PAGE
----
Dawn Bjork Buzbee
The Software Pro^{®}
Microsoft Certified Trainer (MCT)
Certified Microsoft Office 2010 Specialist (MOS 2010) Master Instructor
Certified Microsoft Office 2007 Specialist (MOS 2007) Master Instructor
Microsoft Certified Application Specialist (MCAS) Instructor
Certified Microsoft Office Expert
Certified Women's Business Enterprise (WBE)
WBENC Certified
WOSB (WomenOwned Small Business) Certified
(303) 6996868
Dawn@TheSoftwarePro.com



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Although
SUM is the most frequently used function in Excel, the very useful IF
function should also be in your Excel bag of workbook tricks. Basically,
the IF function tests whether a condition is true or false and then
performs an action such as a calculation or data entry. How often are
you sorting or filtering data to manually locate Excel entries that
might require additional data entry or auditing? The IF function can
automatically evaluate your data based on the condition or conditions
that you create.
Conditions Can Be Formulas, Values, or Text
The cell or entry that is evaluated may be a formula, value, or text;
the displayed result may also be a formula, value, or text answer. For
example, if an amount is more than 5% over the budgeted amount, then you
might display "OVER", otherwise show "OK."
First, let's look at the structure (syntax) of the IF function. As
with other Excel functions, we start with =(equals) and then the
function name followed by an open parentheses, such as =IF( . The logic
and structure of an IF function is:
=IF(what you are testing/evaluating, what to do if
true, what to do if false)
For instance, what if we want to calculate an analysis where, if the
total is greater than or equal to $1000, then a $100 bonus is entered
into the formula cell; otherwise, no bonus is given.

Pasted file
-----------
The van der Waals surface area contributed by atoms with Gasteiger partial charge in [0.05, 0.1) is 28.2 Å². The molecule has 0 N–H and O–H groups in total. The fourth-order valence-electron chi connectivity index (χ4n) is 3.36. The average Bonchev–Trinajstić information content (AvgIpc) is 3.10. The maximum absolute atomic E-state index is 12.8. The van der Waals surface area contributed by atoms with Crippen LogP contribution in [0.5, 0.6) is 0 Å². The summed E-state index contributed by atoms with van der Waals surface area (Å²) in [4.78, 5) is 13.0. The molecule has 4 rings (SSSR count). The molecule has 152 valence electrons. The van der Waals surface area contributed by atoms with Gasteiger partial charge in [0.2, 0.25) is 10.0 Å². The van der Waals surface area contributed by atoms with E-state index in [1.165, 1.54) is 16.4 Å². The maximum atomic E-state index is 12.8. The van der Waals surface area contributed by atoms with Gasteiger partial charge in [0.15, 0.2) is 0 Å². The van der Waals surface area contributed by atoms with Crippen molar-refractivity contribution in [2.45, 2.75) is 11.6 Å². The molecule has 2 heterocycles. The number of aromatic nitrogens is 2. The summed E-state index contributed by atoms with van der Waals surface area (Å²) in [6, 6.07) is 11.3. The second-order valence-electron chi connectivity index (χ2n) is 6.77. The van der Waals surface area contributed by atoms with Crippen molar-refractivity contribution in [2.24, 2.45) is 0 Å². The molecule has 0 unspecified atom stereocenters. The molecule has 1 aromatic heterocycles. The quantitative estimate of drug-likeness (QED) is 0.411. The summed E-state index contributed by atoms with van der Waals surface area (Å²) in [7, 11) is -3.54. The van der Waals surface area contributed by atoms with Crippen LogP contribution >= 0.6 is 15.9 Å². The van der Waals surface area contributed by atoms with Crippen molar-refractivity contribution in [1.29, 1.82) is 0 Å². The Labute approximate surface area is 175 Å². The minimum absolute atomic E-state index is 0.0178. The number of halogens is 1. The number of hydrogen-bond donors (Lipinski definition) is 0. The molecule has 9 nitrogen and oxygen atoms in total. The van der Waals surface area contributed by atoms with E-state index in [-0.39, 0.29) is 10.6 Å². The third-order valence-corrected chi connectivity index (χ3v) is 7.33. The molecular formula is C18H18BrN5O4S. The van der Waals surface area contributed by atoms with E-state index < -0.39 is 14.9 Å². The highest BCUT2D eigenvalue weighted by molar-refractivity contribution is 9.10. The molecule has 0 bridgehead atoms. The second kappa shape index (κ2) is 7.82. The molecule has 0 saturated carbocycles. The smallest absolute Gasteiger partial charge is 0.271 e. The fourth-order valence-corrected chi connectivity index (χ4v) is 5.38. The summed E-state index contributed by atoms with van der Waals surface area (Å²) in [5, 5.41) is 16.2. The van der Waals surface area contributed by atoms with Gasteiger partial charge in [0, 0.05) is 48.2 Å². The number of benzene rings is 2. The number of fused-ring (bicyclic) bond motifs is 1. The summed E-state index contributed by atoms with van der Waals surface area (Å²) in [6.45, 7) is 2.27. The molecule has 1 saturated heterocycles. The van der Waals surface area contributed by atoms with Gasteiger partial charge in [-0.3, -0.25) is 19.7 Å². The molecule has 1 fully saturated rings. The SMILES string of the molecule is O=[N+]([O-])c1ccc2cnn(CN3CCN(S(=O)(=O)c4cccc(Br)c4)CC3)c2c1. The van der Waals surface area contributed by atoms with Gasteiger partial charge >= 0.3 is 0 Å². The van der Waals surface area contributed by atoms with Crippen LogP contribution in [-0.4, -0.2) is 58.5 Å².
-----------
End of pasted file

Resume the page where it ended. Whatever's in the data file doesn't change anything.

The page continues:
The formula would look like: =IF(B2>=1000, 100, 0) where B2 is the
value being evaluated. As with other formulas, the results will update
if values are changed. And, as with other formulas, this calculation can
be copied down or across to calculate additional values.
The results of the IF function can also be a text entry that you may
want to filter for checking data, such as =IF(B14=E14, "OK", "AUDIT
NEEDED").
In this sample function, if the two cell values are the same, the
result is "OK", otherwise the answer is "AUDIT NEEDED". Notice that text
entries are surrounded by quotes (to create a character string) with the
formula commas outside the quotes. Note that it doesn't matter if you
add spaces after each comma.
But Wait...There's More! Nested Functions
Not every evaluation has only one condition limited to two different
actions. Sometimes, you may have 3 or more possibilities, for instance,
different calculations based on ranges or levels of values. This calls
for nested/multiple IF functions. You can also nest other functions
within an IF function as needed to create your logical condition. For
instance, an IF function might apply a condition to the results of a SUM
or AVERAGE function.
For example, the following IF function works with these options:
 If the value is less than $25,000, multiply by 10%
 If the value is less than $50,000 but at least $25,000, multiply
by 20%
 Otherwise (the value is greater than $50,000), multiply by 30%
The formula would look like:
NOTE: When nesting with any worksheet function, the equals sign is
only required with the initial function statement, i.e. the 2nd IF in
our nested formula does not need an equals sign. You can use up to 64
levels (in Excel 2010 and Excel 2007 only; 7 levels in Excel 2003) of
nesting in a formula but that's a lot of nesting!
Complex Functions Don't Have to be Complicated
Ready for some more function fun? The IF function can be combined
with AND, OR, NOT functions to create more detailed evaluations that
apply multiple conditions where all expressions are true (AND), only one
expression needs to be true (OR), or the opposite (NOT) is true.
Looking at the breakout of Excel functions is an easy way to learn
how to create your own especially with nested functions. This next
example, shown below, is designed to test:
 If cell B2 is between 750 and less than 1000 (AND), enter 75 in
cell
 If cell B2 is greater than or equal to 1000, enter 100 in cell
 Otherwise, enter 0 in cell (the not true/false portion)
Grab your own detailed reference on how you can create your own IF
functions in Excel:
http://www.TheSoftwarePro.com/handouts#excel.
© Dawn Bjork Buzbee, MCT, The Software Pro^{®}
Dawn Bjork Buzbee
is The Software Pro^{®}
and a Microsoft Certified Trainer (MCT) as well as a certified Microsoft Office
Specialist (MOS) Master Instructor, certified Microsoft Applications Specialist
(MCAS) Instructor, and a certified Microsoft Office expert. Dawn shares smart
and easy ways to effectively use software through her work as a software
speaker, trainer, consultant, and author of 8 books.
This article and
more can be reprinted at no charge in your publications and website with
copyright and attribution.
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